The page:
Shanelle has a bachelors in Journalism from Louisiana State University in New and Online Media. She's wrriten for Women's eNews, The Women's Media Center, The Root, Crunk Feminist Collective and Racialicious. Shanelle identifies as a Black feminist and has a vested interest in writing about issues affecting Black women's health in America. Shanelle works for the ACLU in San Francisco. Follow Shanelle on Twitter at @TheShanelleM.
When Sexual Harassment is on the Menu, EBONY.com, June 2014.
Enough is Enough: Poor Women Are Not Having Babies for Money, RH Reality Check, May 2014.
Is "Orange Is the New Black" Entertainment or Education?, The Frisky, August 2013.
The Story That's Taken 10 Years to Tell, Crunk Feminists Collective, May 2013.
Taja Lindley is a courageous, truth-telling creature. An unapologetically proud queer femme feminist. Daughter of a single mother. Eldest of three sisters. Committed to the wellness, creativity and reproductive justice of women and girls of color.
An 80's baby born in New York and raised in the South, she currently lives in Brooklyn. In 2007 she received her B.A. from New York University's Gallatin School of Individualized Study where she designed her own major concentrating in public policy and knowledge production with a focus on health and women of color. For the past 11 years she has worked in non-profits, research institutes, and government on policies and programming that impact women and girls, communities of color, low/no/fixed-income families, queer people, youth and immigrants.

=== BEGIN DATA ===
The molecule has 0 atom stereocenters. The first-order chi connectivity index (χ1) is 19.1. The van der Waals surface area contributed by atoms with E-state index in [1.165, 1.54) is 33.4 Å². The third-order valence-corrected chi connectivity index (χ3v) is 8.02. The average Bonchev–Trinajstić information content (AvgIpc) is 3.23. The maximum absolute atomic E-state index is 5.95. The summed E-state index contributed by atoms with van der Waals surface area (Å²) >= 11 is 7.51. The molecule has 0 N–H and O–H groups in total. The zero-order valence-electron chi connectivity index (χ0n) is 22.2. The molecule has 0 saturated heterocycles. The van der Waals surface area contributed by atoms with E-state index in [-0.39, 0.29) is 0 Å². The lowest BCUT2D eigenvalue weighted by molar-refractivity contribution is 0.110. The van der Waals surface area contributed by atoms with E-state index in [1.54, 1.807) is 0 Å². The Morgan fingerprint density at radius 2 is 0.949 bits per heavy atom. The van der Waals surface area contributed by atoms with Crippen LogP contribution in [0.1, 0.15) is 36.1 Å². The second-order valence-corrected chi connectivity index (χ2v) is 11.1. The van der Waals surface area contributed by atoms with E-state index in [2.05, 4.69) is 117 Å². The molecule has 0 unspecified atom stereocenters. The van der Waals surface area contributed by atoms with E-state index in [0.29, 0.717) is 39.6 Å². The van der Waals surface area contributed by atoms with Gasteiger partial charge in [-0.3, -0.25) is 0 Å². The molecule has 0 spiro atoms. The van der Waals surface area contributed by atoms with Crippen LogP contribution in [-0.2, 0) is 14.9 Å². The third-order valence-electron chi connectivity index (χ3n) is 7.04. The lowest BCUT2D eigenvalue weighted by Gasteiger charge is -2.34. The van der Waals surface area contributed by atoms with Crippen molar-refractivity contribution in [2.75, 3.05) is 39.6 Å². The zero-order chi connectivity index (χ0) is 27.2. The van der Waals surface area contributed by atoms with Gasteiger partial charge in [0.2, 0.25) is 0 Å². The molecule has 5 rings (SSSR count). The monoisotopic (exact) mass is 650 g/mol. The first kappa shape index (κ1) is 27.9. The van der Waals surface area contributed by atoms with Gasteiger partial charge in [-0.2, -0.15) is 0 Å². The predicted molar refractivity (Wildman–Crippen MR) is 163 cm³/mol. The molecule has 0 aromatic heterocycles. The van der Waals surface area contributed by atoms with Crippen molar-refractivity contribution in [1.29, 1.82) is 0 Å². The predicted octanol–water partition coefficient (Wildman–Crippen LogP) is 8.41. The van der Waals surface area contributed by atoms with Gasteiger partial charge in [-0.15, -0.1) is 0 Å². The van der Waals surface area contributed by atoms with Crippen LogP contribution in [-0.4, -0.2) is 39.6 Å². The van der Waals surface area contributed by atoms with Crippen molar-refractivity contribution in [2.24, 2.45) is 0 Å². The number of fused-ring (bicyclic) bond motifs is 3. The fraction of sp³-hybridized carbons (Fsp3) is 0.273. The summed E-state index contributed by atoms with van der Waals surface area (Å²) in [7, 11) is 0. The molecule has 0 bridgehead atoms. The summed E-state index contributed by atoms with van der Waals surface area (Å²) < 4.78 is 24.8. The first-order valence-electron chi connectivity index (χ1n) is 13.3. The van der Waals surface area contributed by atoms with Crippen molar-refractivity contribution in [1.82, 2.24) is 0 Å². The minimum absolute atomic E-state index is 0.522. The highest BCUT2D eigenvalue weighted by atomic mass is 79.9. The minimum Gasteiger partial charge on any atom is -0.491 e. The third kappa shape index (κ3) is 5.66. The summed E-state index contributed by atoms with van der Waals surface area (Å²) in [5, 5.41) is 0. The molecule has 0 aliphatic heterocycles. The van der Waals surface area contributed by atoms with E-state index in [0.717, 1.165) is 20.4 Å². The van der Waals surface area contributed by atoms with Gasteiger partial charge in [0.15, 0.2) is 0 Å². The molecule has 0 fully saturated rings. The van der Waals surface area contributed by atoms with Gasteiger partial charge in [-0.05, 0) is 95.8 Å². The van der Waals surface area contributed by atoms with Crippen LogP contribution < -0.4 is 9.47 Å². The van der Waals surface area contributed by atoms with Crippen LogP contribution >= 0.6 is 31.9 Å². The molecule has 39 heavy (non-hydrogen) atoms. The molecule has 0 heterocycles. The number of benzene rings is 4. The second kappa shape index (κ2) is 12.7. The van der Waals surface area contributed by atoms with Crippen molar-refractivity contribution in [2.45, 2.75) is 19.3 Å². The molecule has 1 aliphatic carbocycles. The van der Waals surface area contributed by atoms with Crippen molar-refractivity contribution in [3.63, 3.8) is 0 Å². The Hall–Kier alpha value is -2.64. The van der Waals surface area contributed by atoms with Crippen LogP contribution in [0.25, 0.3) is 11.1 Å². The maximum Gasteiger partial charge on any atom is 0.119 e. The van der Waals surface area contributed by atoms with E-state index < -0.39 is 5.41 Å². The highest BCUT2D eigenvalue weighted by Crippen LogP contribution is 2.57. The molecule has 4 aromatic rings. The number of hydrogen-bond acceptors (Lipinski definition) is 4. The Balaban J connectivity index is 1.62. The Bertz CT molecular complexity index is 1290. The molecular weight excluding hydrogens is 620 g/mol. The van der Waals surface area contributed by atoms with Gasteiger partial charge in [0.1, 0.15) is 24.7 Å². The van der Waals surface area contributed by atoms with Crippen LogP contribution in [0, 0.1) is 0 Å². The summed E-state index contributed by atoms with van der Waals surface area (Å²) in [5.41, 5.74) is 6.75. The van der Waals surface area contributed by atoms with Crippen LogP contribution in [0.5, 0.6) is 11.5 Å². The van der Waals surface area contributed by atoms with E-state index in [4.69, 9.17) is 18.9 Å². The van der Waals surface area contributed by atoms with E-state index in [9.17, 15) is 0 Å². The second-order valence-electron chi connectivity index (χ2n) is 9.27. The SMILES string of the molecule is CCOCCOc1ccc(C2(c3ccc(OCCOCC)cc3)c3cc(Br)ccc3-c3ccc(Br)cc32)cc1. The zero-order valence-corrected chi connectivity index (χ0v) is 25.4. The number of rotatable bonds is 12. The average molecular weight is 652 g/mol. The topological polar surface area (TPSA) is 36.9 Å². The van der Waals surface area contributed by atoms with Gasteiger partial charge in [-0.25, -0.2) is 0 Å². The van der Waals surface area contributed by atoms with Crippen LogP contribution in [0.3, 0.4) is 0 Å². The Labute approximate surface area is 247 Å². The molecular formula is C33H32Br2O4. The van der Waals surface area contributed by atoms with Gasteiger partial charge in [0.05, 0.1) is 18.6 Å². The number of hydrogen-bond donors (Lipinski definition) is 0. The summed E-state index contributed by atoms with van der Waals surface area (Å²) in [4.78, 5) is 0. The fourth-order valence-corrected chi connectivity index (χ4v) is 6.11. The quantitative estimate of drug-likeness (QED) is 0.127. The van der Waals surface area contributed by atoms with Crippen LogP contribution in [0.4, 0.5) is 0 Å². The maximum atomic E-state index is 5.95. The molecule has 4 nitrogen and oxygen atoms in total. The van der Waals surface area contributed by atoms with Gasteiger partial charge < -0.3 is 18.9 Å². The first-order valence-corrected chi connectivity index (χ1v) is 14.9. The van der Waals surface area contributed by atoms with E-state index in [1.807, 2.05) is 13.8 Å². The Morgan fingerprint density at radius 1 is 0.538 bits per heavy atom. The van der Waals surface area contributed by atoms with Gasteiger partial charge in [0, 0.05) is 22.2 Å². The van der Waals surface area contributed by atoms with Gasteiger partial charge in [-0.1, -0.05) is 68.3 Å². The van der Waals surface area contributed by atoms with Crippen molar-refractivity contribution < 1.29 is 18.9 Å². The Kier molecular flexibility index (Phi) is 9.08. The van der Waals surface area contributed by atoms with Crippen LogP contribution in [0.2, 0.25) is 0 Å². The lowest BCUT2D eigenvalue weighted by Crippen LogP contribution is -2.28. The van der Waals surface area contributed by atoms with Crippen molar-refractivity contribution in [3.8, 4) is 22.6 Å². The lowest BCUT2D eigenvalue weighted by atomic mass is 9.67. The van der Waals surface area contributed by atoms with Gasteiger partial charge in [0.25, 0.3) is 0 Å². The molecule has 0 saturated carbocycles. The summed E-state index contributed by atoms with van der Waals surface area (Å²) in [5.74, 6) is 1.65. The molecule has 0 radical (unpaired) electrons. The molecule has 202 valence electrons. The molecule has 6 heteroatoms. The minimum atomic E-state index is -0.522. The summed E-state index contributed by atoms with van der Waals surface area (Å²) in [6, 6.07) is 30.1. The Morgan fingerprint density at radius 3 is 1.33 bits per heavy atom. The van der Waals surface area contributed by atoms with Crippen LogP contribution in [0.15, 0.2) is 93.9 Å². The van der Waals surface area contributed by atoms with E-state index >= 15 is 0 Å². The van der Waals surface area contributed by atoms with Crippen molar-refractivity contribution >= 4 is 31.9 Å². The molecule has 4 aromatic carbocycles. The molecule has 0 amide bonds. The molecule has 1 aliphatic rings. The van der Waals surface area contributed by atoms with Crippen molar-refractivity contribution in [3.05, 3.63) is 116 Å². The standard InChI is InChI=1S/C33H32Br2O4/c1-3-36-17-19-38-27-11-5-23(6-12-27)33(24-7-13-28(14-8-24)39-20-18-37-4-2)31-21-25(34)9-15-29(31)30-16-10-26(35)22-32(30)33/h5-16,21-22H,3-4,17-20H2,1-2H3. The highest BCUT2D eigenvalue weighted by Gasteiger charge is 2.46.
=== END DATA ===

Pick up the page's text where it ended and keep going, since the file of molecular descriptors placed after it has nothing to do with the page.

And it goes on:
She is the founder and Managing Member of Colored Girls Hustle, LLC, an Associate Artist with Body Ecology Performance Ensemble, a full-spectrum doula with The Doula Project and a proud member of Echoing Ida.
Her writing has appeared on RH Reality Check, Feministe and Racialicious. You can follow her on twitter @tajalindley.
Exam Rooms and Bedrooms: Navigating Queer Sexual Health, RH Reality Check, March 2014.
One of New York's 2.7 Million Uninsured Asks: Will I Finally Be Able to Afford Health Insurance?, RH Reality Check, September 2013.
Pleasure Politics Part I: Employment, Economic Justice, and the Erotic, Feministe, June 2013.